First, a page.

Researchers at University of La Rioja (Spain) have developed a new method to eliminate artificial satellites in Highly Elliptical Orbits when they finish their mission. The methodology, which allows for a reduction of both cost and risk, has been tested with the European Space Agency INTEGRAL mission, which will re-enter into the Earth's atmosphere in order to disintegrate in 2029. The problem of space debris is one of the main challenges that aerospace engineers have to face, due to the danger it poses to satellites. In this context, members of the Scientific Computing ...

New peer-reviewed study rewrites genetic history of sheep

2015-09-01
BEIJING, CHINA (1 September 2015)--At a time when the price of mutton is climbing and wool crashing, a groundbreaking new study has used advanced genetic sequencing technology to rewrite the history of sheep breeding and trading along the ancient Silk Road--insights that can help contemporary herders in developing countries preserve or recover valuable traits crucial to their food and economic security. The new findings regarding one of the first animals ever domesticated will be published in the October print edition of the journal Molecular Biology and Evolution. They ...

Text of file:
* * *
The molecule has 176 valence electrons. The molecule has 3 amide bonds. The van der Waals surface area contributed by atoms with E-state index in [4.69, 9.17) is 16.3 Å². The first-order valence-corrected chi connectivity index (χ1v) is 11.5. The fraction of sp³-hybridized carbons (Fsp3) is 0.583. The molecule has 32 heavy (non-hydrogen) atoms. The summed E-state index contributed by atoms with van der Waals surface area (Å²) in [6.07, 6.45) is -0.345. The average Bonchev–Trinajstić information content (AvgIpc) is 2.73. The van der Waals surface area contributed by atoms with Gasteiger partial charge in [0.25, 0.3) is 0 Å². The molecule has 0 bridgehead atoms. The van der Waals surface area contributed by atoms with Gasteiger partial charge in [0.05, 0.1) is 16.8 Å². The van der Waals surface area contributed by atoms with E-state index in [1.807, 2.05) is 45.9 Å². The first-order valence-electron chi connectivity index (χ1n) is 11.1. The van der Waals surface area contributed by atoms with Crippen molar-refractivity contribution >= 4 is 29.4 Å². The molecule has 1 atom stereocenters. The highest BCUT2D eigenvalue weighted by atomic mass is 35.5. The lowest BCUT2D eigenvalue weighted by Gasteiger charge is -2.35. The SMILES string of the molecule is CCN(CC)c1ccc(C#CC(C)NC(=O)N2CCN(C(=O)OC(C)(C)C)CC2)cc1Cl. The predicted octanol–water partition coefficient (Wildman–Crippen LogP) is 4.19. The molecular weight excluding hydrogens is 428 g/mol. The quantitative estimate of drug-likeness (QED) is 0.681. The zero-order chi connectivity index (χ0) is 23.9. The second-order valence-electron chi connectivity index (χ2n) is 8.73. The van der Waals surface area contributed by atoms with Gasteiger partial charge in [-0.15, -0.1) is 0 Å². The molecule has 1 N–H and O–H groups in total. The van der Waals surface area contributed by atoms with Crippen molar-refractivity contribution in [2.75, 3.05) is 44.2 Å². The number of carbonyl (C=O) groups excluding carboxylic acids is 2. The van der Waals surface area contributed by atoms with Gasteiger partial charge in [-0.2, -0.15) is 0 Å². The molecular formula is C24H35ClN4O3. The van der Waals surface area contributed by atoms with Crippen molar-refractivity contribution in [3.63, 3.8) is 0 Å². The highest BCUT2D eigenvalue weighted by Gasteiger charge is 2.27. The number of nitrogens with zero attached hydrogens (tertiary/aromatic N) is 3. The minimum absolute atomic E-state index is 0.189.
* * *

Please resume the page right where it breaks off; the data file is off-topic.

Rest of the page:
CU Denver study shows smaller cities in developing world often unprepared for disaster

2015-09-01
DENVER (Sept. 1, 2015) - While many planners focus on the threat of natural disasters to major metropolises around the world, a new study from the University of Colorado Denver shows smaller cities are often even less equipped to handle such catastrophes. "Small cities are often far away from where decisions get made and struggle to insert themselves into the agenda of decision-making bodies," said study author Andrew Rumbach, PhD, an assistant professor at the CU Denver College of Architecture and Planning, a major center of timely, topical and relevant research. "When ...

Butterfly wings help break the status quo in gas sensing

2015-09-01
The unique properties found in the stunning iridescent wings of a tropical blue butterfly could hold the key to developing new highly selective gas detection sensors. Pioneering new research by a team of international scientists, including researchers from the University of Exeter, has replicated the surface chemistry found in the iridescent scales of the Morpho butterfly to create an innovative gas sensor. The ground-breaking findings could help inspire new designs for sensors that could be used in a range of sectors, including medical diagnostics, industry, and the ...

New NGA global map advances R&D in geophysics and nonproliferation

2015-09-01